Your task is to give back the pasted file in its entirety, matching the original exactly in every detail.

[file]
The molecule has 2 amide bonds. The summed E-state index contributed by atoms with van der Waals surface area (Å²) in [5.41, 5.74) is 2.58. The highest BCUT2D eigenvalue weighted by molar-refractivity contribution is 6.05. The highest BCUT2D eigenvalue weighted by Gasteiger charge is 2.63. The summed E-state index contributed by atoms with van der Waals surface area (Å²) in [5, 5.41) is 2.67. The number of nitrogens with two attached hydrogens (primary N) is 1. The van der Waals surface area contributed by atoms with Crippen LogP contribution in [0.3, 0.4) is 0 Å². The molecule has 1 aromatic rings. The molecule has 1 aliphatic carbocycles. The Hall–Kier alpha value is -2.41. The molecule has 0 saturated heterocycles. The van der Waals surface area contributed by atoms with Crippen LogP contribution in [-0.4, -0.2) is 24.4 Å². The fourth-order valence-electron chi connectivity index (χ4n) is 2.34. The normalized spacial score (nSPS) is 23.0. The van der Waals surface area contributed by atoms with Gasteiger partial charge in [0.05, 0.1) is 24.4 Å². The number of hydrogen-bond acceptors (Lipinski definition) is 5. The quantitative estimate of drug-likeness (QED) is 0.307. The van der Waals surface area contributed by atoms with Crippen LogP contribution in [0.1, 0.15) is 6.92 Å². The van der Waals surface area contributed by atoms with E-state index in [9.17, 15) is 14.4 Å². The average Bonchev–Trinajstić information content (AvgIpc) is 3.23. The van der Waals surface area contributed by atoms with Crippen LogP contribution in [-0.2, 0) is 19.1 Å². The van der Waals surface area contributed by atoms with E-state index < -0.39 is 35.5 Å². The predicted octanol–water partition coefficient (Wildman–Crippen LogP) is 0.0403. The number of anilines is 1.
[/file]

The molecule has 2 amide bonds. The summed E-state index contributed by atoms with van der Waals surface area (Å²) in [5.41, 5.74) is 2.58. The highest BCUT2D eigenvalue weighted by molar-refractivity contribution is 6.05. The highest BCUT2D eigenvalue weighted by Gasteiger charge is 2.63. The summed E-state index contributed by atoms with van der Waals surface area (Å²) in [5, 5.41) is 2.67. The number of nitrogens with two attached hydrogens (primary N) is 1. The van der Waals surface area contributed by atoms with Crippen LogP contribution in [0.3, 0.4) is 0 Å². The molecule has 1 aromatic rings. The molecule has 1 aliphatic carbocycles. The Hall–Kier alpha value is -2.41. The molecule has 0 saturated heterocycles. The van der Waals surface area contributed by atoms with Crippen LogP contribution in [-0.4, -0.2) is 24.4 Å². The fourth-order valence-electron chi connectivity index (χ4n) is 2.34. The normalized spacial score (nSPS) is 23.0. The van der Waals surface area contributed by atoms with Gasteiger partial charge in [0.05, 0.1) is 24.4 Å². The number of hydrogen-bond acceptors (Lipinski definition) is 5. The quantitative estimate of drug-likeness (QED) is 0.307. The van der Waals surface area contributed by atoms with Crippen LogP contribution in [0.1, 0.15) is 6.92 Å². The van der Waals surface area contributed by atoms with E-state index in [9.17, 15) is 14.4 Å². The average Bonchev–Trinajstić information content (AvgIpc) is 3.23. The van der Waals surface area contributed by atoms with Crippen LogP contribution in [-0.2, 0) is 19.1 Å². The van der Waals surface area contributed by atoms with E-state index < -0.39 is 35.5 Å². The predicted octanol–water partition coefficient (Wildman–Crippen LogP) is 0.0403. The number of anilines is 1.